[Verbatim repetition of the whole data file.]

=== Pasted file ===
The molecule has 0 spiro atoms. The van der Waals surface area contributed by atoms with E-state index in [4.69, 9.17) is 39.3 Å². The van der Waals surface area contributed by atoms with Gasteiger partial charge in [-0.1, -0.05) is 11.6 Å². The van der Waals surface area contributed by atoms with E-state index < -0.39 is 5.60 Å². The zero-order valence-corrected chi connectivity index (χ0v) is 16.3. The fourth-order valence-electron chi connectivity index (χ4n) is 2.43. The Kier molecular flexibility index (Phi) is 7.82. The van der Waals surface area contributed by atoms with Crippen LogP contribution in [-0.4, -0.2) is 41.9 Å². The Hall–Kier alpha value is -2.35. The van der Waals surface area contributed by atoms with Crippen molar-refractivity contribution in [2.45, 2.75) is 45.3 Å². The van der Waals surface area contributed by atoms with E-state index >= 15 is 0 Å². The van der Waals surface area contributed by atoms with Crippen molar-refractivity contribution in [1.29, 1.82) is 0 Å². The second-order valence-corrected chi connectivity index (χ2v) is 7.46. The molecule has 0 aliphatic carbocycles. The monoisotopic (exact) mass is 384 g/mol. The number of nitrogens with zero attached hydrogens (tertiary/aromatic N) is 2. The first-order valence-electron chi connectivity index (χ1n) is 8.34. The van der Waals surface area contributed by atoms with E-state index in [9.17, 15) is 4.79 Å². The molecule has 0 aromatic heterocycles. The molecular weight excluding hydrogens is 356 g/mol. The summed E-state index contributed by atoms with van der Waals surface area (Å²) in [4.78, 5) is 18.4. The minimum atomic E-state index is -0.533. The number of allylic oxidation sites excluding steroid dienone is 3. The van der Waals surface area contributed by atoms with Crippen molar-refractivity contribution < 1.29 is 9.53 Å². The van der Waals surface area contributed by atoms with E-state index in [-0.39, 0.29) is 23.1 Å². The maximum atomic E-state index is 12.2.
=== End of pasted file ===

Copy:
The molecule has 0 spiro atoms. The van der Waals surface area contributed by atoms with E-state index in [4.69, 9.17) is 39.3 Å². The van der Waals surface area contributed by atoms with Gasteiger partial charge in [-0.1, -0.05) is 11.6 Å². The van der Waals surface area contributed by atoms with E-state index < -0.39 is 5.60 Å². The zero-order valence-corrected chi connectivity index (χ0v) is 16.3. The fourth-order valence-electron chi connectivity index (χ4n) is 2.43. The Kier molecular flexibility index (Phi) is 7.82. The van der Waals surface area contributed by atoms with Crippen LogP contribution in [-0.4, -0.2) is 41.9 Å². The Hall–Kier alpha value is -2.35. The van der Waals surface area contributed by atoms with Crippen molar-refractivity contribution in [2.45, 2.75) is 45.3 Å². The van der Waals surface area contributed by atoms with E-state index >= 15 is 0 Å². The van der Waals surface area contributed by atoms with Crippen molar-refractivity contribution in [1.29, 1.82) is 0 Å². The second-order valence-corrected chi connectivity index (χ2v) is 7.46. The molecule has 0 aliphatic carbocycles. The monoisotopic (exact) mass is 384 g/mol. The number of nitrogens with zero attached hydrogens (tertiary/aromatic N) is 2. The first-order valence-electron chi connectivity index (χ1n) is 8.34. The van der Waals surface area contributed by atoms with E-state index in [9.17, 15) is 4.79 Å². The molecule has 0 aromatic heterocycles. The molecular weight excluding hydrogens is 356 g/mol. The summed E-state index contributed by atoms with van der Waals surface area (Å²) in [4.78, 5) is 18.4. The minimum atomic E-state index is -0.533. The number of allylic oxidation sites excluding steroid dienone is 3. The van der Waals surface area contributed by atoms with Crippen molar-refractivity contribution < 1.29 is 9.53 Å². The van der Waals surface area contributed by atoms with E-state index in [-0.39, 0.29) is 23.1 Å². The maximum atomic E-state index is 12.2.